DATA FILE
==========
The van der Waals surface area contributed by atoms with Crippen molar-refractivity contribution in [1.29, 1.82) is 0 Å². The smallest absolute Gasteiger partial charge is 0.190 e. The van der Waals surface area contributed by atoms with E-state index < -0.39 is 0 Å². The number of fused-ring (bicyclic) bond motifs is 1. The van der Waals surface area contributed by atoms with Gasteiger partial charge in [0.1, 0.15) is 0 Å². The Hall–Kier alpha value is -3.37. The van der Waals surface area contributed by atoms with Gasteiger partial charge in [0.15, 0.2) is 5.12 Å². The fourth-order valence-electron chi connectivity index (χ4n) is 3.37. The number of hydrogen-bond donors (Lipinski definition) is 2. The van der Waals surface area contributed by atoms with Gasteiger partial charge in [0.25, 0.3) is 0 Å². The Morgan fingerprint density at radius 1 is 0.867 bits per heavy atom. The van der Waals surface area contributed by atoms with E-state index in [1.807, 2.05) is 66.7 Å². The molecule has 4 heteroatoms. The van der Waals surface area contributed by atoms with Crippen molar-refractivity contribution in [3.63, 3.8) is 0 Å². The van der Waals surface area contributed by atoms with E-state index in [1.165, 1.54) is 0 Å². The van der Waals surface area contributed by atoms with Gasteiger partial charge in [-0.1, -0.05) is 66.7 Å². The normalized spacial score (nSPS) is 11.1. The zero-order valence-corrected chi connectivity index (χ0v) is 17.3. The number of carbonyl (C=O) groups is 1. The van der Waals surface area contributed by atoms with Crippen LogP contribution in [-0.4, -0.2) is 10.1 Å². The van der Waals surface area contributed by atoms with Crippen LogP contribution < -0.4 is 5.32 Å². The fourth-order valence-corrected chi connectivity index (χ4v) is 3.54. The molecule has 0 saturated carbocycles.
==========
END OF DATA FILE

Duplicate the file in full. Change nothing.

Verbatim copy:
The van der Waals surface area contributed by atoms with Crippen molar-refractivity contribution in [1.29, 1.82) is 0 Å². The smallest absolute Gasteiger partial charge is 0.190 e. The van der Waals surface area contributed by atoms with E-state index < -0.39 is 0 Å². The number of fused-ring (bicyclic) bond motifs is 1. The van der Waals surface area contributed by atoms with Gasteiger partial charge in [0.1, 0.15) is 0 Å². The Hall–Kier alpha value is -3.37. The van der Waals surface area contributed by atoms with Gasteiger partial charge in [0.15, 0.2) is 5.12 Å². The fourth-order valence-electron chi connectivity index (χ4n) is 3.37. The number of hydrogen-bond donors (Lipinski definition) is 2. The van der Waals surface area contributed by atoms with Gasteiger partial charge in [0.25, 0.3) is 0 Å². The Morgan fingerprint density at radius 1 is 0.867 bits per heavy atom. The van der Waals surface area contributed by atoms with E-state index in [1.807, 2.05) is 66.7 Å². The molecule has 4 heteroatoms. The van der Waals surface area contributed by atoms with Crippen molar-refractivity contribution in [3.63, 3.8) is 0 Å². The van der Waals surface area contributed by atoms with E-state index in [1.165, 1.54) is 0 Å². The van der Waals surface area contributed by atoms with Gasteiger partial charge in [-0.1, -0.05) is 66.7 Å². The normalized spacial score (nSPS) is 11.1. The zero-order valence-corrected chi connectivity index (χ0v) is 17.3. The number of carbonyl (C=O) groups is 1. The van der Waals surface area contributed by atoms with Crippen LogP contribution in [-0.4, -0.2) is 10.1 Å². The van der Waals surface area contributed by atoms with Crippen LogP contribution < -0.4 is 5.32 Å². The fourth-order valence-corrected chi connectivity index (χ4v) is 3.54. The molecule has 0 saturated carbocycles.